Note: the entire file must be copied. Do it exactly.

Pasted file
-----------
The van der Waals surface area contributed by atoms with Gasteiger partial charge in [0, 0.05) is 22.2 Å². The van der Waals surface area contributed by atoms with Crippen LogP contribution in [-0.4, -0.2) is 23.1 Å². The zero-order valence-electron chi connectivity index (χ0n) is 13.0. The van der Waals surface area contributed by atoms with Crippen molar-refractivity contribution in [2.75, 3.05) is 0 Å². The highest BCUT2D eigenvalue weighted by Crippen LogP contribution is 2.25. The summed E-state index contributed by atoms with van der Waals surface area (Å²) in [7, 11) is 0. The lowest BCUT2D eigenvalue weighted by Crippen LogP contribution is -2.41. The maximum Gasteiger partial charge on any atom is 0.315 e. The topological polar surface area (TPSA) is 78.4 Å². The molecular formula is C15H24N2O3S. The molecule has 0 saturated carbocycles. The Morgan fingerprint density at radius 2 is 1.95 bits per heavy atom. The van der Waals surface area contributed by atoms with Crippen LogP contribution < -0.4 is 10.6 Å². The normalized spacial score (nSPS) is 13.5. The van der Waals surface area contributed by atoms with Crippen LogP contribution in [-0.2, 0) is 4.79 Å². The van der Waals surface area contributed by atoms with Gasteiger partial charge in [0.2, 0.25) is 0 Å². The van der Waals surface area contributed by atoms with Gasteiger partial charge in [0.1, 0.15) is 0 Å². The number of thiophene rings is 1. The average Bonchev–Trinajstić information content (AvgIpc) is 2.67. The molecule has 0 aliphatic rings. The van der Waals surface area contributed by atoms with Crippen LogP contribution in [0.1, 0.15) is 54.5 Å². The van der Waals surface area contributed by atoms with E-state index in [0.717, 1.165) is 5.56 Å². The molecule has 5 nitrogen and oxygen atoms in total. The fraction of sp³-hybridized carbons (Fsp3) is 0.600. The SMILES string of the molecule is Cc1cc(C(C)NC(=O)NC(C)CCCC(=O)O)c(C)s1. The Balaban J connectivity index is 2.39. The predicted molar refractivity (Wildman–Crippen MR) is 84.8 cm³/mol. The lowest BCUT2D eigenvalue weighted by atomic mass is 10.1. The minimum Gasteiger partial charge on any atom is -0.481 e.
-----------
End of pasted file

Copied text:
The van der Waals surface area contributed by atoms with Gasteiger partial charge in [0, 0.05) is 22.2 Å². The van der Waals surface area contributed by atoms with Crippen LogP contribution in [-0.4, -0.2) is 23.1 Å². The zero-order valence-electron chi connectivity index (χ0n) is 13.0. The van der Waals surface area contributed by atoms with Crippen molar-refractivity contribution in [2.75, 3.05) is 0 Å². The highest BCUT2D eigenvalue weighted by Crippen LogP contribution is 2.25. The summed E-state index contributed by atoms with van der Waals surface area (Å²) in [7, 11) is 0. The lowest BCUT2D eigenvalue weighted by Crippen LogP contribution is -2.41. The maximum Gasteiger partial charge on any atom is 0.315 e. The topological polar surface area (TPSA) is 78.4 Å². The molecular formula is C15H24N2O3S. The molecule has 0 saturated carbocycles. The Morgan fingerprint density at radius 2 is 1.95 bits per heavy atom. The van der Waals surface area contributed by atoms with Crippen LogP contribution < -0.4 is 10.6 Å². The normalized spacial score (nSPS) is 13.5. The van der Waals surface area contributed by atoms with Crippen LogP contribution in [-0.2, 0) is 4.79 Å². The van der Waals surface area contributed by atoms with Gasteiger partial charge in [0.2, 0.25) is 0 Å². The van der Waals surface area contributed by atoms with Gasteiger partial charge in [0.1, 0.15) is 0 Å². The number of thiophene rings is 1. The average Bonchev–Trinajstić information content (AvgIpc) is 2.67. The molecule has 0 aliphatic rings. The van der Waals surface area contributed by atoms with Crippen LogP contribution in [0.1, 0.15) is 54.5 Å². The van der Waals surface area contributed by atoms with E-state index in [0.717, 1.165) is 5.56 Å². The molecule has 5 nitrogen and oxygen atoms in total. The fraction of sp³-hybridized carbons (Fsp3) is 0.600. The SMILES string of the molecule is Cc1cc(C(C)NC(=O)NC(C)CCCC(=O)O)c(C)s1. The Balaban J connectivity index is 2.39. The predicted molar refractivity (Wildman–Crippen MR) is 84.8 cm³/mol. The lowest BCUT2D eigenvalue weighted by atomic mass is 10.1. The minimum Gasteiger partial charge on any atom is -0.481 e.